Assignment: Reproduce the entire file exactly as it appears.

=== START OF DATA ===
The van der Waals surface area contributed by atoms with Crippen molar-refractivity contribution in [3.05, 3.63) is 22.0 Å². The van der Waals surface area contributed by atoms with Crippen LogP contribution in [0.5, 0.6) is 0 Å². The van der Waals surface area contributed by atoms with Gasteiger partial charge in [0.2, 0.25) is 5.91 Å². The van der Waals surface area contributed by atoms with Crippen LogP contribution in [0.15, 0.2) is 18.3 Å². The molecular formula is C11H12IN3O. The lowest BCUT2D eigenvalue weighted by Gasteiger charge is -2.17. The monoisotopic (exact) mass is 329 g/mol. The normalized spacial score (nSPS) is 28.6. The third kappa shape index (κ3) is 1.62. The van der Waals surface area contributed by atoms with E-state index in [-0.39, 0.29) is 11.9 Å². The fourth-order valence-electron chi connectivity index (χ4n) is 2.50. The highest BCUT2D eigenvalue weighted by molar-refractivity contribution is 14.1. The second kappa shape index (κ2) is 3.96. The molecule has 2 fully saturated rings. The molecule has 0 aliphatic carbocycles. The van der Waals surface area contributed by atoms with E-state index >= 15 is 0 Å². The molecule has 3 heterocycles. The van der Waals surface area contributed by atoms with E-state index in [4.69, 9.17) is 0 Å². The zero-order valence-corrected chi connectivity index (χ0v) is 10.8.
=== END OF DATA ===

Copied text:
The van der Waals surface area contributed by atoms with Crippen molar-refractivity contribution in [3.05, 3.63) is 22.0 Å². The van der Waals surface area contributed by atoms with Crippen LogP contribution in [0.5, 0.6) is 0 Å². The van der Waals surface area contributed by atoms with Gasteiger partial charge in [0.2, 0.25) is 5.91 Å². The van der Waals surface area contributed by atoms with Crippen LogP contribution in [0.15, 0.2) is 18.3 Å². The molecular formula is C11H12IN3O. The lowest BCUT2D eigenvalue weighted by Gasteiger charge is -2.17. The monoisotopic (exact) mass is 329 g/mol. The normalized spacial score (nSPS) is 28.6. The third kappa shape index (κ3) is 1.62. The van der Waals surface area contributed by atoms with E-state index in [-0.39, 0.29) is 11.9 Å². The fourth-order valence-electron chi connectivity index (χ4n) is 2.50. The highest BCUT2D eigenvalue weighted by molar-refractivity contribution is 14.1. The second kappa shape index (κ2) is 3.96. The molecule has 2 fully saturated rings. The molecule has 0 aliphatic carbocycles. The van der Waals surface area contributed by atoms with E-state index >= 15 is 0 Å². The molecule has 3 heterocycles. The van der Waals surface area contributed by atoms with E-state index in [4.69, 9.17) is 0 Å². The zero-order valence-corrected chi connectivity index (χ0v) is 10.8.